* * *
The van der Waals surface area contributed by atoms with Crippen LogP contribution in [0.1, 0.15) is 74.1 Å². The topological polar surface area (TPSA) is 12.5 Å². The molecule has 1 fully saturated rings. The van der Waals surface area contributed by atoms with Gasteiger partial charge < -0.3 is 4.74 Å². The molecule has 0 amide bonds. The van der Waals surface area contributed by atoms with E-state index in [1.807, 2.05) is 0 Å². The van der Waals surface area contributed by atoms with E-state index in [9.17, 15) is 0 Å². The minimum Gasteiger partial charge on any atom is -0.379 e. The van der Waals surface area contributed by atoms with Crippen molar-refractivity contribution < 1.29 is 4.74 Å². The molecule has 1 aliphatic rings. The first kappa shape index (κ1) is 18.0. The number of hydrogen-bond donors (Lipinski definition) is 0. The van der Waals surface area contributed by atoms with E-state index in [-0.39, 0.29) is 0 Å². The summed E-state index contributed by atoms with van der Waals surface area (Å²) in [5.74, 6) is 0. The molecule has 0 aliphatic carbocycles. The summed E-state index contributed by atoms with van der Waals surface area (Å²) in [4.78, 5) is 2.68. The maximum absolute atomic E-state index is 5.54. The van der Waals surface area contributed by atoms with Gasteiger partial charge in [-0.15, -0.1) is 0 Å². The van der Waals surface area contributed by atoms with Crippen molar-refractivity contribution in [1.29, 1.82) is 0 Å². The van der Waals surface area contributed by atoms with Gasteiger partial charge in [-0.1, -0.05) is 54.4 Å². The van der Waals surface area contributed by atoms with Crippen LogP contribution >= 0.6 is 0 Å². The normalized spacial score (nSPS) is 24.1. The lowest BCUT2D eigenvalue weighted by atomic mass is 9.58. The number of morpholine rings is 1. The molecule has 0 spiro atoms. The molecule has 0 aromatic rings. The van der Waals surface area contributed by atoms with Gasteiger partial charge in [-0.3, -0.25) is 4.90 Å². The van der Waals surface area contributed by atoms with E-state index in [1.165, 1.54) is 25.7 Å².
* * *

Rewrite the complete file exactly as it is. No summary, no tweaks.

The van der Waals surface area contributed by atoms with Crippen LogP contribution in [0.1, 0.15) is 74.1 Å². The topological polar surface area (TPSA) is 12.5 Å². The molecule has 1 fully saturated rings. The van der Waals surface area contributed by atoms with Gasteiger partial charge < -0.3 is 4.74 Å². The molecule has 0 amide bonds. The van der Waals surface area contributed by atoms with E-state index in [1.807, 2.05) is 0 Å². The van der Waals surface area contributed by atoms with E-state index in [9.17, 15) is 0 Å². The minimum Gasteiger partial charge on any atom is -0.379 e. The van der Waals surface area contributed by atoms with Crippen molar-refractivity contribution < 1.29 is 4.74 Å². The molecule has 1 aliphatic rings. The first kappa shape index (κ1) is 18.0. The number of hydrogen-bond donors (Lipinski definition) is 0. The van der Waals surface area contributed by atoms with E-state index in [-0.39, 0.29) is 0 Å². The summed E-state index contributed by atoms with van der Waals surface area (Å²) in [5.74, 6) is 0. The molecule has 0 aliphatic carbocycles. The summed E-state index contributed by atoms with van der Waals surface area (Å²) in [4.78, 5) is 2.68. The maximum absolute atomic E-state index is 5.54. The van der Waals surface area contributed by atoms with Gasteiger partial charge in [-0.15, -0.1) is 0 Å². The van der Waals surface area contributed by atoms with Crippen molar-refractivity contribution in [1.29, 1.82) is 0 Å². The van der Waals surface area contributed by atoms with Gasteiger partial charge in [-0.1, -0.05) is 54.4 Å². The van der Waals surface area contributed by atoms with Crippen LogP contribution >= 0.6 is 0 Å². The normalized spacial score (nSPS) is 24.1. The lowest BCUT2D eigenvalue weighted by atomic mass is 9.58. The number of morpholine rings is 1. The molecule has 0 spiro atoms. The molecule has 0 aromatic rings. The van der Waals surface area contributed by atoms with Gasteiger partial charge in [-0.3, -0.25) is 4.90 Å². The van der Waals surface area contributed by atoms with E-state index in [1.165, 1.54) is 25.7 Å².